Any smart fisherman out there knows how important it is to keep a boat safety kit handy whenever out on the water. Even those who own small power boats need to incorporate this kit. Here at CraigCat, we want to ensure you know exactly what needs to be included in the safety kit. We are here for you, Orlando.

 

Better Safe than Sorry

No matter how long you are going to be out on the water, a safety kit is still essential. You can be out on the water for just an hour, or even out there the entirety of the day, regardless a safety kit is equally essential. You can be out on the water for just a minute, yet there is still the same risk. You are still facing the same obstacles and situations. This is why it is important to invest in an emergency boat kit.

 

Only second to this main priority, your boat needs the appropriate equipment to legally pass inspections both on a federal level and by the United States Coast Guard, if you are on open seas. While some items are required to obtain permits and lower insurance costs, other items are must-haves for every boater on board, including furry passengers.

 

How To Create A Boat Safety Kit

Based on what you use your small power boats to determine precisely what needs to be included in your kit. While they include generally the same items, some additional items may be thrown in while you are boating and what activities you will be engaged in.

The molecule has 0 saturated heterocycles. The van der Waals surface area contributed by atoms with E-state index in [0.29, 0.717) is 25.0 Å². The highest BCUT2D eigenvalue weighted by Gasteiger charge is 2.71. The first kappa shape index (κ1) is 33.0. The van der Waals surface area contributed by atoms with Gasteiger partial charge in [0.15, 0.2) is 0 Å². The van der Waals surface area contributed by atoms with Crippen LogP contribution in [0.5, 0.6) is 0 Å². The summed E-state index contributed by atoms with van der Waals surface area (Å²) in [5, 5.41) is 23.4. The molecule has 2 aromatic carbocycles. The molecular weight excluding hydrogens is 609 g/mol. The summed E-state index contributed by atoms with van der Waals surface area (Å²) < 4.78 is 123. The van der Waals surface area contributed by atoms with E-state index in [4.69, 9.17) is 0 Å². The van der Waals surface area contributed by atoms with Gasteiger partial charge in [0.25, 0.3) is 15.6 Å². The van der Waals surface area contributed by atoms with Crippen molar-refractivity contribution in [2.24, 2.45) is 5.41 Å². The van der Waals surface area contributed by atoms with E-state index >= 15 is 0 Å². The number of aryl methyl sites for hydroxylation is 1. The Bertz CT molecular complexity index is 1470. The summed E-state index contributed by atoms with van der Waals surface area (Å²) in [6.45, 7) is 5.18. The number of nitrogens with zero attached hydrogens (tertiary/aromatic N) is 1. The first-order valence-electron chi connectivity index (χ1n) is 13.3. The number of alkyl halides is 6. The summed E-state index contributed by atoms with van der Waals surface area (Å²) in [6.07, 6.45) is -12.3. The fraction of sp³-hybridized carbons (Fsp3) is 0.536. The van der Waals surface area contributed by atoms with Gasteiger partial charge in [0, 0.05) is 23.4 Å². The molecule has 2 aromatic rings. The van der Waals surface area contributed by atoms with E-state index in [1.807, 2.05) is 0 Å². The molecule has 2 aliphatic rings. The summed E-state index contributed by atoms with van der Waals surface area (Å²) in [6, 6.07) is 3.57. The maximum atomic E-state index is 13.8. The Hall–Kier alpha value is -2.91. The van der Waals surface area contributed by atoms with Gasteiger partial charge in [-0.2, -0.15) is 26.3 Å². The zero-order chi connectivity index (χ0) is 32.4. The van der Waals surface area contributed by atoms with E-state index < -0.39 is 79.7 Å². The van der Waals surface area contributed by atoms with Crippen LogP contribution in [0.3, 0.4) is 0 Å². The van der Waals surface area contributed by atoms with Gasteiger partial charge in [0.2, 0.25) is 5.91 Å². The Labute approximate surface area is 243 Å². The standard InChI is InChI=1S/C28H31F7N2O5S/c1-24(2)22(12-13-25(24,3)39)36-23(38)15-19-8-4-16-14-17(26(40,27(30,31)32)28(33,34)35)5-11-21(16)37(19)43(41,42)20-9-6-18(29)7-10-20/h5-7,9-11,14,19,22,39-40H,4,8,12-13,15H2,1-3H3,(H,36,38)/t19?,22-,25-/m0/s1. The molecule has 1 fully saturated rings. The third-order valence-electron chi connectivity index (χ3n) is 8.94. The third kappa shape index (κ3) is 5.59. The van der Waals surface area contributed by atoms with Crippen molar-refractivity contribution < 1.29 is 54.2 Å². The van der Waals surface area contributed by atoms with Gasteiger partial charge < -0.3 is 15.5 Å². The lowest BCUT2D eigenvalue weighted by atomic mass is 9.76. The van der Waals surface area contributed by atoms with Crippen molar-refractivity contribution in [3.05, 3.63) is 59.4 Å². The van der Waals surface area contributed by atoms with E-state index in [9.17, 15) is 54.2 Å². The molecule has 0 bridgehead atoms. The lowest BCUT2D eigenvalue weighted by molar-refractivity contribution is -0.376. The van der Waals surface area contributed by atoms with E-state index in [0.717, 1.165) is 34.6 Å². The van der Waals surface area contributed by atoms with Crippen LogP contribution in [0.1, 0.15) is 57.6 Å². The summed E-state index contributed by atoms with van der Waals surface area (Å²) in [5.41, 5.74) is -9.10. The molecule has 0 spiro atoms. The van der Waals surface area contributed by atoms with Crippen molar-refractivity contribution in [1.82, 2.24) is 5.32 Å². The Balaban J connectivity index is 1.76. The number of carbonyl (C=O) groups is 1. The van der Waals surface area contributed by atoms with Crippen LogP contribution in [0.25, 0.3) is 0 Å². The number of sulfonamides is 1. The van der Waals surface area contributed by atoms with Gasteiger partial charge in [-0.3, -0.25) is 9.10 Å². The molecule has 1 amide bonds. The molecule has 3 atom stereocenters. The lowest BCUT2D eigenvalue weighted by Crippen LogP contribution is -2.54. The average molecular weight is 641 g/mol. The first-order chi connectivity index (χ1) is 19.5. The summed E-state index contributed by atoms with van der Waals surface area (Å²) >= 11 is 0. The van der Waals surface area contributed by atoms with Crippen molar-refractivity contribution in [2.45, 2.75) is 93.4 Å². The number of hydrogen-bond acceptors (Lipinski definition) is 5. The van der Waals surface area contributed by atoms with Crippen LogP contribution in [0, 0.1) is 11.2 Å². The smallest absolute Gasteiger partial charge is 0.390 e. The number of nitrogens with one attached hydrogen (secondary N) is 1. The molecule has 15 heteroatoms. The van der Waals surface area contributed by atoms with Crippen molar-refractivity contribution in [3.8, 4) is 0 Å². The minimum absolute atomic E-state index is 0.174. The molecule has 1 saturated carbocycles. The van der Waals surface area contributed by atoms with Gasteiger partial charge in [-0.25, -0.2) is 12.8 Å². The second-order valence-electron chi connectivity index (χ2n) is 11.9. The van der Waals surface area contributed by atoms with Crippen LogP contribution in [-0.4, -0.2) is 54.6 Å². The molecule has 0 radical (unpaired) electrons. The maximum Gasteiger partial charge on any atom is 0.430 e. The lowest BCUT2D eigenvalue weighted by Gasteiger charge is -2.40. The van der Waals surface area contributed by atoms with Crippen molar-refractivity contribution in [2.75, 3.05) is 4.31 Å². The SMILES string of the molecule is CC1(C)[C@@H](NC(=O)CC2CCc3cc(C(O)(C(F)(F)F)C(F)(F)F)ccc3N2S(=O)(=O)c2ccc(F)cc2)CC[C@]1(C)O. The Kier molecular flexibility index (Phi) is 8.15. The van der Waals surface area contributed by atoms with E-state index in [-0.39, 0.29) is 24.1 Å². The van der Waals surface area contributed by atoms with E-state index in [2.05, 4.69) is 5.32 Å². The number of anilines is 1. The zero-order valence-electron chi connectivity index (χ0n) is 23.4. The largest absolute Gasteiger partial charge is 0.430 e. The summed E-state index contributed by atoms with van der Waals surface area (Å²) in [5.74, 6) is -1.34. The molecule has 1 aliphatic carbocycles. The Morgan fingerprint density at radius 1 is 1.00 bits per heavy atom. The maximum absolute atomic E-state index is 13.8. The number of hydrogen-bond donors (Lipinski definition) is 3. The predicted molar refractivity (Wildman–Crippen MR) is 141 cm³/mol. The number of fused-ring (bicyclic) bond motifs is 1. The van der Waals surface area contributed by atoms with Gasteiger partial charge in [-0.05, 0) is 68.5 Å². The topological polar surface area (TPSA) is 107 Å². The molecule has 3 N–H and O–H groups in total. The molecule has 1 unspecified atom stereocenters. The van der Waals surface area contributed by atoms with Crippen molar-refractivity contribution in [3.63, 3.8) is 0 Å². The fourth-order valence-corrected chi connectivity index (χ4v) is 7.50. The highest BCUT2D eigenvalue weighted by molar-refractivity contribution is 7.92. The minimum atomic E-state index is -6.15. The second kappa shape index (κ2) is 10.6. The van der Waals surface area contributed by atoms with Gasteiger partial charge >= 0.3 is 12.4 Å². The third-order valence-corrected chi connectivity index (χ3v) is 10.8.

Here is out boating list for boating at sea:

  • Distress flags
    • Every boater should have the universal S.O.S. flag.

 

  • Reflective tape
    • Use 3M Coast Guard Flexible Prismatic Reflective Tape (USCGFP) to mark equipment you may need to make visible on board. Comes in several colors and widths.

 

  • Buoys
    • Your basic buoy style will suffice as a water mark.

 

  • Bailer kit
    • It’s important to have a boat bilge pump, or at the very least, a basic bailer kit with a few handy items included.

 

  • Hull plugs
    • Purchase a universal, one-size-fits-all hull plug like this one.

 

  • Desalinator
    • A saltwater desalinator will be necessary if you become stranded and need fresh water. If you’re not boating in salt water, then you can opt for a regular outdoor water filter.

 

  • You will also need a watertight and floating container to store everything.
    • First-aid kit
      • Seasickness tablets
        • There are plenty of techniques for avoiding seasickness, but when eating ginger candies or staring at the horizon fails, you’ll want to have antiemetics like Bonine or Dramamine on hand. Check out this CruiseCritic article to determine which tablet is right for you.
      • Jellyfish sting relief ointments
        • Never urinate on a jellyfish sting. It can make it worse. Peeing on jellyfish stings is an old wives’ tale and can trigger a nematocyst’s barbs to release poison and accentuate the pain. True ointments range from straight vinegar to sting ointments like this one.
      • Rehydration Salts
        • The World Health Organization does suggest a homemade formula (½ tsp salt + 6 tsp sugar + 1 qt clean water), but for the sake of convenience, stock Pedialyte packets.

 

Contact Us

When it comes to the essential items that must be in your boat safety kit, we have the information that you are looking for. At CraigCat, our inventory is sure to have something that will spark your interest. We have the most exceptional selection in Orlando. Call or visit us today and also take a look at our small power boats!

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